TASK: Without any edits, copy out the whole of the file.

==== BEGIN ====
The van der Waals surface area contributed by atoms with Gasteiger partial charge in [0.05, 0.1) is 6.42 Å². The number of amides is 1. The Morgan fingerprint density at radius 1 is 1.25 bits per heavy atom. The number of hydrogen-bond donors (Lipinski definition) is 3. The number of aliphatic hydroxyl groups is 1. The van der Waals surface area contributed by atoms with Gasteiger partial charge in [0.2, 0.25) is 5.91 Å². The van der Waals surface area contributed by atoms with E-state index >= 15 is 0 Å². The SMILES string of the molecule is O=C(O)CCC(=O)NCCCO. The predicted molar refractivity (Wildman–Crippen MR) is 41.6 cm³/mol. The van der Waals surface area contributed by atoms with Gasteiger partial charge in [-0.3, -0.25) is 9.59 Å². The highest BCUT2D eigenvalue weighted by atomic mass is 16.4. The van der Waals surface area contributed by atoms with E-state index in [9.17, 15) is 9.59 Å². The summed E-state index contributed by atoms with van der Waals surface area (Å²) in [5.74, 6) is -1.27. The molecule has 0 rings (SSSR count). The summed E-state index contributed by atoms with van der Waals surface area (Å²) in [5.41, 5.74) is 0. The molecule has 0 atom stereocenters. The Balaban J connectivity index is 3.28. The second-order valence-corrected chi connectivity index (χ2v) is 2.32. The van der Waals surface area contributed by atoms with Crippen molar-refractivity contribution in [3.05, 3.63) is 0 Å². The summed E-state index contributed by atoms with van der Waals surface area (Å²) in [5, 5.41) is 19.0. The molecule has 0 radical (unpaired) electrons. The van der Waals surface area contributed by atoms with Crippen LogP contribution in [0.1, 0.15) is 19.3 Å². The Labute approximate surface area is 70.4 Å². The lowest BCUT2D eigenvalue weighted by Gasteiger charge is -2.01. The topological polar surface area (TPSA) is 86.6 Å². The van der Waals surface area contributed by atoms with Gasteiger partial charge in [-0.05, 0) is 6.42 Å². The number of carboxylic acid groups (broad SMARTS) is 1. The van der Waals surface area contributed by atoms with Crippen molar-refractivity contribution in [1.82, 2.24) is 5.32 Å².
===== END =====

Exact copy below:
The van der Waals surface area contributed by atoms with Gasteiger partial charge in [0.05, 0.1) is 6.42 Å². The number of amides is 1. The Morgan fingerprint density at radius 1 is 1.25 bits per heavy atom. The number of hydrogen-bond donors (Lipinski definition) is 3. The number of aliphatic hydroxyl groups is 1. The van der Waals surface area contributed by atoms with Gasteiger partial charge in [0.2, 0.25) is 5.91 Å². The van der Waals surface area contributed by atoms with E-state index >= 15 is 0 Å². The SMILES string of the molecule is O=C(O)CCC(=O)NCCCO. The predicted molar refractivity (Wildman–Crippen MR) is 41.6 cm³/mol. The van der Waals surface area contributed by atoms with Gasteiger partial charge in [-0.3, -0.25) is 9.59 Å². The highest BCUT2D eigenvalue weighted by atomic mass is 16.4. The van der Waals surface area contributed by atoms with E-state index in [9.17, 15) is 9.59 Å². The summed E-state index contributed by atoms with van der Waals surface area (Å²) in [5.74, 6) is -1.27. The molecule has 0 rings (SSSR count). The summed E-state index contributed by atoms with van der Waals surface area (Å²) in [5.41, 5.74) is 0. The molecule has 0 atom stereocenters. The Balaban J connectivity index is 3.28. The second-order valence-corrected chi connectivity index (χ2v) is 2.32. The van der Waals surface area contributed by atoms with Crippen molar-refractivity contribution in [3.05, 3.63) is 0 Å². The summed E-state index contributed by atoms with van der Waals surface area (Å²) in [5, 5.41) is 19.0. The molecule has 0 radical (unpaired) electrons. The van der Waals surface area contributed by atoms with Crippen LogP contribution in [0.1, 0.15) is 19.3 Å². The Labute approximate surface area is 70.4 Å². The lowest BCUT2D eigenvalue weighted by Gasteiger charge is -2.01. The topological polar surface area (TPSA) is 86.6 Å². The van der Waals surface area contributed by atoms with Gasteiger partial charge in [-0.05, 0) is 6.42 Å². The number of carboxylic acid groups (broad SMARTS) is 1. The van der Waals surface area contributed by atoms with Crippen molar-refractivity contribution in [1.82, 2.24) is 5.32 Å².